(And then today I serendipitously came across a series of tweets that animated what I saw behind her calm exterior. Press play and enjoy.)
Then she said something that I’ve heard (and said myself) a hundred times:
I just need to trust the process, right?
I need to surrender to it.
It rang so false, so hollow, so hopeless. This was someone deeply invested in a complex effort trying to grab at something secure. And surrendering to some amorphous process was her only solution? That’s no solution. I wondered: What is this “process” that’s supposed to solve everything? Letting time pass as we continue to “plug away” at the same old tasks? (You know what they say about that.)
Leveraging “the Process”
Rather than surrendering to this amorphous process (which I am now thinking is just code for feeling lost and ready to give up), I think we could do better to leverage it.
I’ll say it. My 2014 Year in Review from WordPress is sad, just sad. And though the graphics are fun (thanks, WP), my work on this site has not been fireworks worthy. Let’s just take my 2014 Posting Patterns as an example…
Posting patterns? Pretty pitiful. I didn’t have a “posting pattern.” I was in an avoidance holding pattern. Sure there was a lot going on this year, but I don’t need excuses. To be blunt: The sustained intensity of the dissertation processes in concert with the massive amount of other critical and creative…and really exciting…scholarly work I had been engaged in for the last couple of years had left me a little tired, a little wrung out to dry, and thus, a little hesitant to engage in any kind of writing, creating or making that was not absolutely, utterly necessary. And yet, I’ve missed it, and I’ve missed the rush, the spark, the energy I get while writing, creating, and making in order to keep writing, creating and making.
So, what am I going to do about it?
Write. Create. Make.: A solution. Not a resolution.
Today I came across this recording of the spoken word piece by Bonafide Rojas called “In Front of the Class.” In it, he describes a group of youth who, at first glance, may seem hopeless. He says to the young people:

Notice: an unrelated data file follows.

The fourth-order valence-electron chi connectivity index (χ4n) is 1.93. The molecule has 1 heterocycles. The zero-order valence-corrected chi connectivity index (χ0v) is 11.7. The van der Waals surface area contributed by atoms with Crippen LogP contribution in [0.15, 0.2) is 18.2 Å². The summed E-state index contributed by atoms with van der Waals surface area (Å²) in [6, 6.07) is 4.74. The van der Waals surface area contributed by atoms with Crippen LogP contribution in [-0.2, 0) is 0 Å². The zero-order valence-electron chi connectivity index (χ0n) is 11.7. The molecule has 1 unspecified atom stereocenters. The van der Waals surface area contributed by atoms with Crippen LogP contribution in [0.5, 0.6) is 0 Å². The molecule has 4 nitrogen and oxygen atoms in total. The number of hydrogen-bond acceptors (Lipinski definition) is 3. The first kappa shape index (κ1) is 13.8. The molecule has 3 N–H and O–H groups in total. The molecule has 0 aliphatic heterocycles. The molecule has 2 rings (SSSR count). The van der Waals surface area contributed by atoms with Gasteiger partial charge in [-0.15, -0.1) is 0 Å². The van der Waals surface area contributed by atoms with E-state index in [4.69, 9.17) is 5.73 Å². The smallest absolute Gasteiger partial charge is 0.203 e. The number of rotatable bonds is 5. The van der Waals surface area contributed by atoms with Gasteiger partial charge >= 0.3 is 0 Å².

Let the page be a doctor.
Let the page be a therapist.
Let the page be a lover.
Let the page be your enemy, punch it in the face.
Let the page be your best friend
who will never stab you in the back.
Let the page be your Prozac.
Let the page be your hip hop.
Let the page be your rock and roll.
Let the page be that fancy ride you’re always talking about.
Let the page be that bling, bling on your wrist.
Let the page be the underground beat you’re about to rip.
Let the page be your autobiography.
This week I will be speaking with the NYU’s ELL (English Language Learners) Think Tank, a consortium of teachers from across New York City. One of the first things I am going to do is ask us to (re)think the typical definition of writing that we see at work in our schools, and particularly the limited ways we talk about writing when working with those who are learning English. What do we “let the page be”?
For the young men I got to know while researching how young men develop as writers, “the page” was all of the things Bonafide Rojas listed, and more. At some point during the two years that I traced their writing practices, each of the young men dealt with particular social tensions like for one young man, trying to make sense of having an abusive father, and for another young man, being considered by some to be “too White” and by others as being “too Latino.” To make sense of these social tensions, each of the young men independently turned these literal issues into figurative literary tropes through writing.
In December I had the pleasure of joining a group of 5th graders in the high desert mountains of Utah. That week, my niece, Alaina, and her classmates had just asked their teacher if they could have time to write to children in Newtown, Connecticut after the Sandy Hook Elementary School tragedy. In a discussion with Alaina about how she decided what to write about, … Continue reading Dummy Runs and Schooled Writing
“Show a people as one thing, as only one thing, over and over again, and that is what they become.”
“It is impossible to talk about the single story without talking about power.”
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“All of these stories make me who I am, but to insist on only these negative stories is to flatten my experience and to overlook the many other stories that formed me.”
“Stories matter. Many stories matter.”(Again, I have nothing to add. She’s said it all. And said it beautifully. I happened to watch this while working on my syllabus for the Literature and the Adolescent Experience course next semester. It was perfect timing for me. I hope it is perfect timing for you, too.)